“Virtual Fallen Leaves,” Music for Piano, Cello, and Shakuhachi, to Premiere This Weekend

Virtual Fallen Leaves

Sunday, November 15 at 3:00 p.m.

Live Stream Online

Ticket/Contribution Levels

If you’re struggling due to the pandemic, take advantage of the organizers’ “Pay What You Can” offer. If you’re able to contribute more to help someone else pay less, please do!

$5 — I Just Need to Smile Right Now
$15 – Fan of Kyo-Shin-An Arts
$25 – Friend of Kyo-Shin-An Arts
$50 – Supporter of Kyo-Shin-An Arts ($25 tax deductible)
$100 – Patron of Kyo-Shin-An Arts ($75 tax deductible)

Kyo-Shin-An Arts and Arts at TCI present Virtual Fallen Leaves. The concert features Kathleen Supové on piano, Hikaru Tamaki on cello, and James Nyoraku Schlefer on shakuhachi. The recorded a live performance at the Tenri Cultural Institute on October 25, 2020. The premiere of the concert includes a live artist chat, and the video will remain available for attendees’ viewing convenience.

The Kyo-Shin-An Arts 2020-21 season opens with two world premiere trios for piano, cello, and shakuhachi by Randy Woolf and Masatora Goya. There will also be a world premiere for solo piano by Eric Lyon and a new work for solo shakuhachi by Ingrid Arauco.

Registrants can view the concert on any device­­­­­­—phone, tablet, computer, or tv. Once you purchase your ticket, you will receive a link that will allow you to watch the performance as many times as you wish following the premiere broadcast. To purchase tickets, please click here.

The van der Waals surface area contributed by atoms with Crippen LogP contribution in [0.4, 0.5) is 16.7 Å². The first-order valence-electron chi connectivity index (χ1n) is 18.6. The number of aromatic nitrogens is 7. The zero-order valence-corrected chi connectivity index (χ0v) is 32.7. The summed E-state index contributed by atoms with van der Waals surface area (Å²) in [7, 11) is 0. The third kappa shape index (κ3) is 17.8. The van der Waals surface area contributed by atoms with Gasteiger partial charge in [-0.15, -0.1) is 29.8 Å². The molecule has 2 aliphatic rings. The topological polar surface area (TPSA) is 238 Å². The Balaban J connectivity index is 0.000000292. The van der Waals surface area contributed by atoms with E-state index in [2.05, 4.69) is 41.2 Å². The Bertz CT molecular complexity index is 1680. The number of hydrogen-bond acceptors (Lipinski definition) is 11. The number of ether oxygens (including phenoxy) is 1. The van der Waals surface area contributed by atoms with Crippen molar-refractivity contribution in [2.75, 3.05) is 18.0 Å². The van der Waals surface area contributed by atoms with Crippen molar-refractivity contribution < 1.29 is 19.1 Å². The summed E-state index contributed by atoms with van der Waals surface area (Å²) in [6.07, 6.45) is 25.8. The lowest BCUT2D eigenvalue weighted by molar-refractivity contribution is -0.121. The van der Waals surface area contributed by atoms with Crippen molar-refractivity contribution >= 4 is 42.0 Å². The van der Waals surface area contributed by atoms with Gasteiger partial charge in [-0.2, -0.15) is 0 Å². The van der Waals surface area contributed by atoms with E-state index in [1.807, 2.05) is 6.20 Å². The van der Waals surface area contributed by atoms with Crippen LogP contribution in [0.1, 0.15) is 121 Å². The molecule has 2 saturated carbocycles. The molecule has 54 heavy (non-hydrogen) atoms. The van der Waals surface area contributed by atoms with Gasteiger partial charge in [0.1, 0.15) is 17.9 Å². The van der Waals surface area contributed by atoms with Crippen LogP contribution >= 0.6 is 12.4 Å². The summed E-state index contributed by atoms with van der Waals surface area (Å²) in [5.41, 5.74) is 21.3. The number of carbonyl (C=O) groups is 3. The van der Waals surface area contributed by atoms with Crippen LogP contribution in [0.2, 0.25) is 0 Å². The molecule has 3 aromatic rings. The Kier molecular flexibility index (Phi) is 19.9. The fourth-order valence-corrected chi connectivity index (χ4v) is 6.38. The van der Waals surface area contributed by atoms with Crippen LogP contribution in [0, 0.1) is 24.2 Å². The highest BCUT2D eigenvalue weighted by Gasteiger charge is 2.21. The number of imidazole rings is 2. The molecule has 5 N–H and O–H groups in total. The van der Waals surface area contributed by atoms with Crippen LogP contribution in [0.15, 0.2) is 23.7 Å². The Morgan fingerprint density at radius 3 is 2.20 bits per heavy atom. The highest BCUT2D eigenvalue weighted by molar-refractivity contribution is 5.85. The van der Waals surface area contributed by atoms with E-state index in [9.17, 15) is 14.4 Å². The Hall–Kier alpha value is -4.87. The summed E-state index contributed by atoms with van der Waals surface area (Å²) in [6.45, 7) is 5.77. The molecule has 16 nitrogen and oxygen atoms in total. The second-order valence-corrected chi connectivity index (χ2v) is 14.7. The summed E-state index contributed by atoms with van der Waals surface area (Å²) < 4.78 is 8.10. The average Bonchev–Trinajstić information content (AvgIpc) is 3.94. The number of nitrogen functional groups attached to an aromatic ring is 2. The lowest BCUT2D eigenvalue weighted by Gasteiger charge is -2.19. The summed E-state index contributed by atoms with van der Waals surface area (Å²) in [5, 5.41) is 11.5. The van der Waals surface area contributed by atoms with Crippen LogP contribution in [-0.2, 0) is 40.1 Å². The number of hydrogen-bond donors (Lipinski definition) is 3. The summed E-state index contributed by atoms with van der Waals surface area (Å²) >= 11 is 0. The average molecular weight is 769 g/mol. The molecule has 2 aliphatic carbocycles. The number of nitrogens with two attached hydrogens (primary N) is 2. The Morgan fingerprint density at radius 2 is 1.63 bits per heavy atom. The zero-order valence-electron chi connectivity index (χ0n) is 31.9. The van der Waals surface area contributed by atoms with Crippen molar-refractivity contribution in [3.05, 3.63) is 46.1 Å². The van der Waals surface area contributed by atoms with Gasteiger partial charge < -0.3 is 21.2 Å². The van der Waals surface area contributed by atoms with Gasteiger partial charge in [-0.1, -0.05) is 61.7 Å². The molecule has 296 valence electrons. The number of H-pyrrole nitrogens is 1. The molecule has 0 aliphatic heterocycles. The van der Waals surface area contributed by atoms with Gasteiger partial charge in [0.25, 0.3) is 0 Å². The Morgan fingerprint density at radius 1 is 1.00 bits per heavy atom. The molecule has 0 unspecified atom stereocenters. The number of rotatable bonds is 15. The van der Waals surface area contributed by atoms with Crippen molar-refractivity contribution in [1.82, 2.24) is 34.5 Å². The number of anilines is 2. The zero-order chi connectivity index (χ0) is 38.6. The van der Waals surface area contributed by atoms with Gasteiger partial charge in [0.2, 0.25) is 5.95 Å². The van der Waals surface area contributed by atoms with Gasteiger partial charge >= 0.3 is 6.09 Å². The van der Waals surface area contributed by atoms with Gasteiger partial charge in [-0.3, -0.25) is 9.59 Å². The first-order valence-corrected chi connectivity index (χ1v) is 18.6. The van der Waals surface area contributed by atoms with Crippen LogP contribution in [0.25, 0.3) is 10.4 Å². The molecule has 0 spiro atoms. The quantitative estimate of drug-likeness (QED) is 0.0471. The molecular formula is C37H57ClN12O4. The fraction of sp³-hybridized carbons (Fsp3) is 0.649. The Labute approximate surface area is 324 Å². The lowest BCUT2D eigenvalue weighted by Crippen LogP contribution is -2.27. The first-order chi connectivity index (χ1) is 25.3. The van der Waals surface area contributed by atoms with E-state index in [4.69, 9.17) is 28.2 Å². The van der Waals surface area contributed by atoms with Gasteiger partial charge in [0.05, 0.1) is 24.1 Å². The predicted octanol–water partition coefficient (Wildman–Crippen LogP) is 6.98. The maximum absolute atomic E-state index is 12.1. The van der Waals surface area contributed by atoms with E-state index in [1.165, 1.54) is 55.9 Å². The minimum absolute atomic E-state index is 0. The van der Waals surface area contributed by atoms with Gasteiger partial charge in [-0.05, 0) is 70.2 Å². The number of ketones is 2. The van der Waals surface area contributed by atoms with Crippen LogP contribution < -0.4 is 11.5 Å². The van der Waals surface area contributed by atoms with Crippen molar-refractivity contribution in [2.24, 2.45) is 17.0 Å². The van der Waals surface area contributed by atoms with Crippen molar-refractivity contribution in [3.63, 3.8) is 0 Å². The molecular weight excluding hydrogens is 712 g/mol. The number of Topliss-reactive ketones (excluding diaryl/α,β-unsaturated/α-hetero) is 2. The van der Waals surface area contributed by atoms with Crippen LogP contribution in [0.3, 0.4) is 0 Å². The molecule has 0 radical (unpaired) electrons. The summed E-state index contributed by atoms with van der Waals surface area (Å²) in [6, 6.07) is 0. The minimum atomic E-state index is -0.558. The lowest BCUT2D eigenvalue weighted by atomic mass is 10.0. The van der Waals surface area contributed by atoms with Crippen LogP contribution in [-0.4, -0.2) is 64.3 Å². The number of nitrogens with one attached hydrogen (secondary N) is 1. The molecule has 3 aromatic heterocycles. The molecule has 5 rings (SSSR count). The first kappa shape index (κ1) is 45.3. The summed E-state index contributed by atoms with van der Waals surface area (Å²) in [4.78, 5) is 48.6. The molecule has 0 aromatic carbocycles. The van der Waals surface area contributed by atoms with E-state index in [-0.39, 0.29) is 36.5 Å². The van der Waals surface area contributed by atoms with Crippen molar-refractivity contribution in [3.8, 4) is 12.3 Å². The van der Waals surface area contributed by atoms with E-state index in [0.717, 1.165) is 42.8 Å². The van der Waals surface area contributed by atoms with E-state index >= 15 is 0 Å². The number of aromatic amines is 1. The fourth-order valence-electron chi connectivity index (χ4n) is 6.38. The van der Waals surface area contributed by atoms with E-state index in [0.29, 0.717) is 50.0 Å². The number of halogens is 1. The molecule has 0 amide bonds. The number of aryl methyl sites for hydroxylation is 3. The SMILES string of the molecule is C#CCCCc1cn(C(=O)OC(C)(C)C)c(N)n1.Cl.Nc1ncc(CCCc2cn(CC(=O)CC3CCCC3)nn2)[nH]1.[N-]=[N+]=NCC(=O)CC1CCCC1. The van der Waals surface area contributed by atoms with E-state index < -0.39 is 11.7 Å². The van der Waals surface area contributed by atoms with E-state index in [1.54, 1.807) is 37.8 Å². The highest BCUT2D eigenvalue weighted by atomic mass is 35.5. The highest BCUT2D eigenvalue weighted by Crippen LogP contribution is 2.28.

Program

Bow Down (2020) by Randall Woolf (piano, cello and shakuhachi)

Manas (2020) by Masatora Goya (piano, cello and shakuhachi)

Screaming Fist from Earth to Kathy (2020) by Eric Lyon (solo piano)

Poem (Now it is spring) (2020) by Ingrid Arauco (solo shakuhachi)

To learn more about the pieces in the program, please click here.

About the Artists

KATHLEEN SUPOVÉ, PIANO

One one of America’s most acclaimed and versatile contemporary music pianists, Kathleen Supové is known for continually redefining what it means to be a pianist/keyboardist/performance artist in today’s world. In addition to her compelling virtuosity, she is also known for her inventive ways of breaking down the wall between performer and audience. After winning top prizes in the Gaudeamus International Competition for Interpretation of Contemporary Music, she began her career as a guest artist at the prestigious Darmstadt Festival in Germany. Since then, Supové has presented solo concerts entitled The Exploding Piano, in which she has championed the music of countless contemporary composers. For more information, please visit her website.

HIKARU TAMAKI, CELLO

Hikaru Tamaki concertizes regularly as a soloist and a chamber musician. He served as the principal cellist of the Fort Wayne Philharmonic and was a member of the Freimann String Quartet. Before joining the Philharmonic, he was an associate principal cellist of the Chicago Civic Orchestra and performed under the baton of Daniel Barenboim at Carnegie Hall. Solo performances with the Philharmonic have included the Dvorak Cello Concerto, Don Quixote among other major concertos. He earned a Bachelor of Arts from Rice University and a Master of Music from Northwestern University. Tamaki was a prizewinner in the prestigious All Japan Viva Hall Cello Competition. He performs regularly with Yoko Reikano Kimura (koto/shamisen) under the moniker Duo YUMENO, and they were awarded the Chamber Music America Classical Commissioning Program grant in 2014 and received the Aoyama Baroque Saal Award the following year. For more information, please visit his website.